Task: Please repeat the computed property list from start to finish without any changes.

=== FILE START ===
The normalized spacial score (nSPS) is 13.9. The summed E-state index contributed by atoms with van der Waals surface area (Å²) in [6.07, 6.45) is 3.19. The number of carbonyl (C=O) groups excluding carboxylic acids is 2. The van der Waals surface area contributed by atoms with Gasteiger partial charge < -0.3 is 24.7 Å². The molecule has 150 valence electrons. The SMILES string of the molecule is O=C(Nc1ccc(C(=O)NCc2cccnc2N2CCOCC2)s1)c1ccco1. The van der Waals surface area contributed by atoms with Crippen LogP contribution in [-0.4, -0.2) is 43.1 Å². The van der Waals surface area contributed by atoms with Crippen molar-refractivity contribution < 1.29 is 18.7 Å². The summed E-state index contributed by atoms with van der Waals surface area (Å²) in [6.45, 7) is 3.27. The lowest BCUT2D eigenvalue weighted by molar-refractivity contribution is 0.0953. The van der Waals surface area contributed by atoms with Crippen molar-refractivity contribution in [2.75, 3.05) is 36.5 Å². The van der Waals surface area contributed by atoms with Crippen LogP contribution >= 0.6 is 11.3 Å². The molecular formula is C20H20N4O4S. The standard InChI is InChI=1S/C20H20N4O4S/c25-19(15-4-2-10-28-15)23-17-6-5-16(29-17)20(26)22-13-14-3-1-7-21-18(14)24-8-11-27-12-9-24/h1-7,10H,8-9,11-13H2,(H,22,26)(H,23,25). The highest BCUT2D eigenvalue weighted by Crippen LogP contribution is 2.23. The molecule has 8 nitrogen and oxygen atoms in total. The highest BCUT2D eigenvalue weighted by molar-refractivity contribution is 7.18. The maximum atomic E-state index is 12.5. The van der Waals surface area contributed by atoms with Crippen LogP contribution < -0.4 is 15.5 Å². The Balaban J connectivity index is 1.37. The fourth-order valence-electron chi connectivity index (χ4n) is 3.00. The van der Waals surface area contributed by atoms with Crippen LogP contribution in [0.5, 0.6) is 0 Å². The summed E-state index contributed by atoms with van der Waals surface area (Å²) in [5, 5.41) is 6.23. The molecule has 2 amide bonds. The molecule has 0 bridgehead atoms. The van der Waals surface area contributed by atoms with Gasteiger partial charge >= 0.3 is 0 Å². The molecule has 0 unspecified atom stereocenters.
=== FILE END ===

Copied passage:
The normalized spacial score (nSPS) is 13.9. The summed E-state index contributed by atoms with van der Waals surface area (Å²) in [6.07, 6.45) is 3.19. The number of carbonyl (C=O) groups excluding carboxylic acids is 2. The van der Waals surface area contributed by atoms with Gasteiger partial charge < -0.3 is 24.7 Å². The molecule has 150 valence electrons. The SMILES string of the molecule is O=C(Nc1ccc(C(=O)NCc2cccnc2N2CCOCC2)s1)c1ccco1. The van der Waals surface area contributed by atoms with Crippen LogP contribution in [-0.4, -0.2) is 43.1 Å². The van der Waals surface area contributed by atoms with Crippen molar-refractivity contribution < 1.29 is 18.7 Å². The summed E-state index contributed by atoms with van der Waals surface area (Å²) in [6.45, 7) is 3.27. The lowest BCUT2D eigenvalue weighted by molar-refractivity contribution is 0.0953. The van der Waals surface area contributed by atoms with Crippen molar-refractivity contribution in [2.75, 3.05) is 36.5 Å². The van der Waals surface area contributed by atoms with Crippen LogP contribution >= 0.6 is 11.3 Å². The molecular formula is C20H20N4O4S. The standard InChI is InChI=1S/C20H20N4O4S/c25-19(15-4-2-10-28-15)23-17-6-5-16(29-17)20(26)22-13-14-3-1-7-21-18(14)24-8-11-27-12-9-24/h1-7,10H,8-9,11-13H2,(H,22,26)(H,23,25). The highest BCUT2D eigenvalue weighted by Crippen LogP contribution is 2.23. The molecule has 8 nitrogen and oxygen atoms in total. The highest BCUT2D eigenvalue weighted by molar-refractivity contribution is 7.18. The maximum atomic E-state index is 12.5. The van der Waals surface area contributed by atoms with Crippen LogP contribution < -0.4 is 15.5 Å². The Balaban J connectivity index is 1.37. The fourth-order valence-electron chi connectivity index (χ4n) is 3.00. The van der Waals surface area contributed by atoms with Crippen LogP contribution in [0.5, 0.6) is 0 Å². The summed E-state index contributed by atoms with van der Waals surface area (Å²) in [5, 5.41) is 6.23. The molecule has 2 amide bonds. The molecule has 0 bridgehead atoms. The van der Waals surface area contributed by atoms with Gasteiger partial charge >= 0.3 is 0 Å². The molecule has 0 unspecified atom stereocenters.